Address: Samlarn and Ratchadamnoen Roads | Opening Hours: 6AM-5PM | Entrance Fee: 20 Baht/adult
Wat Chedi Luang
Built in 1441, this temple was once believed to be the biggest structure in the ancient Lanna Kingdom, with its stupa reaching a soaring 82-meters in height. Wat Chedi Luang was once home to the Emerald Buddha and was transferred to Wat Phra Kaew in Bangkok in 1475, where it now stands.
Today, a jade replica stands in its place at Wat Chedi Luang. There are a couple of theories as to why there is damage to the top of the temple’s chedi. Some say it was destroyed when an earthquake struck Chiang Mai in the 16th Century, while others believe the chedi was destroyed when the Burmese fought to capture the city by cannon fire in the 18th Century, but nobody can say for sure which event caused its destruction.
With a rich history and convenient location in the heart of the Old City, Wat Chedi Luang is one of the most visited temples in Chiang Mai.
Tip: Go early in the morning and have the whole temple to yourself.
Address: Opening Hours: 6AM-5PM | Entrance Fee: 40 Baht/adult
Temples in Chiang Mai Outside the Old City
As beautiful as the temples are inside the old city walls, the temples of Chiang Mai outside the city are even more impressive. Most of the temples on this list are well know and you can use songthaews or taxis to reach them. Here are our favorite temples outside the city of Chiang Mai, Thailand.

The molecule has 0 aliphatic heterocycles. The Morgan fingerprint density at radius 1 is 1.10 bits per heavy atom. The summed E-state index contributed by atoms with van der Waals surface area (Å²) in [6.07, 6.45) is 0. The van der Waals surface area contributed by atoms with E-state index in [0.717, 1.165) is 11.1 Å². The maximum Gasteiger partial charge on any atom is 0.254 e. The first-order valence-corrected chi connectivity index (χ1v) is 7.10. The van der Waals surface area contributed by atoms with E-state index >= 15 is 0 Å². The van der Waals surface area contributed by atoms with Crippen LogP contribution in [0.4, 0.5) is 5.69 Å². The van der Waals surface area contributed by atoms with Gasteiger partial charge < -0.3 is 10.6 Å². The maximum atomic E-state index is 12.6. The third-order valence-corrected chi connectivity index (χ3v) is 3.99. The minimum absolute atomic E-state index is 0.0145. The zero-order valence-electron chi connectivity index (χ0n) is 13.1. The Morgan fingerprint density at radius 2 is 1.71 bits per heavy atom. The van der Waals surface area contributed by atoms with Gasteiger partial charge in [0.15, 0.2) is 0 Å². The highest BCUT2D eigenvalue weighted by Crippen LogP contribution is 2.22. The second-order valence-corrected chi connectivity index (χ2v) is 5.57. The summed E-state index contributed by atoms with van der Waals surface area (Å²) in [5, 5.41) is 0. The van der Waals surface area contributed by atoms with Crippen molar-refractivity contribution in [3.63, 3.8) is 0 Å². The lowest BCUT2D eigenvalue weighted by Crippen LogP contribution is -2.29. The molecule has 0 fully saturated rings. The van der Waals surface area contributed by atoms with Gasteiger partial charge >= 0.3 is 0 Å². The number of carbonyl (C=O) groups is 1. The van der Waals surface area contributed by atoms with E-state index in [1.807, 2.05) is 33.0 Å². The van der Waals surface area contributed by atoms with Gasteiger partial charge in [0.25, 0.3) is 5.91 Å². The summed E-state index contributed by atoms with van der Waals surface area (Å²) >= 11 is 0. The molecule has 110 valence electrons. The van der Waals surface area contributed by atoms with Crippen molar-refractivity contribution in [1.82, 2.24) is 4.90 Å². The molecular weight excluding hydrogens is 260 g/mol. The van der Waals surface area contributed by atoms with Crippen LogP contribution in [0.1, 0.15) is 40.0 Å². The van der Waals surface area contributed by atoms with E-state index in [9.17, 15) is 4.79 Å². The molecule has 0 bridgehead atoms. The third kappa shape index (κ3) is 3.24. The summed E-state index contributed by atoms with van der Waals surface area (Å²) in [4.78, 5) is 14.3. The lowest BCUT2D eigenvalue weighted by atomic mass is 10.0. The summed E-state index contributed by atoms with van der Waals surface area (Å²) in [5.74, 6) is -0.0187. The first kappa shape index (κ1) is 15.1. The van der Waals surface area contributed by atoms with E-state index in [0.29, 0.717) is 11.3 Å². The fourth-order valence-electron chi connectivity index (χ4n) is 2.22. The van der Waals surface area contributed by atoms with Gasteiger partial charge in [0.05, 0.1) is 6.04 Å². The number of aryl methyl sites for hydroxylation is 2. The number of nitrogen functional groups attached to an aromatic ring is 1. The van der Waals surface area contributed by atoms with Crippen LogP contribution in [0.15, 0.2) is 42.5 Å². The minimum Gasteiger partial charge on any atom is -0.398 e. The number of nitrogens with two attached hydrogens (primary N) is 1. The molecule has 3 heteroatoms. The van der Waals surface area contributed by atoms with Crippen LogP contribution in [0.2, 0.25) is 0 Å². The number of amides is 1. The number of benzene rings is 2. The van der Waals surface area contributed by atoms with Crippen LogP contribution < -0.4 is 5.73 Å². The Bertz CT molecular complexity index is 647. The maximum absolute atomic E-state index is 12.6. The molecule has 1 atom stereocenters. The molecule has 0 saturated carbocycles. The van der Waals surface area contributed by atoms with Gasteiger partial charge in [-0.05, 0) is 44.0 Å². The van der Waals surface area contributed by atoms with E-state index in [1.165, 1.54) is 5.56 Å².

Wat Suan Dok
Fittingly named “Flower Garden Temple,” Wat Suan Dok was built on the grounds of a former flower garden in 1373. This temple is outstanding because of the towering golden stupa built in Sri Lankan style that houses a sacred Buddhist relic – believed to be Buddha’s shoulder bone
. It is one of two that are present in the city, as the relic was believed to be broken in half during its journey to the temple. Dozens of white chedi containing several generations’ worth of the ashes of Lanna Royalty surround the memorial garden’s golden stupa.
Wat Suan Dok not only attracts history buffs but also a number of photographers, as it offers spectacular views of Doi Suthep, especially at sunset. This temple also runs a two-day meditation retreat at an affiliated location in the forest.
Under the leadership of a monk, spend your day learning the importance of meditation and all of its variations. For a truly hands-on experience at one of the many Chiang Mai temples, check out the meditation retreat offered by Wat Suan Dok.
Address: Suthep Road | Opening Hours: 6AM-5PM| Entrance Fee: Free
Wat Phra That Doi Suthep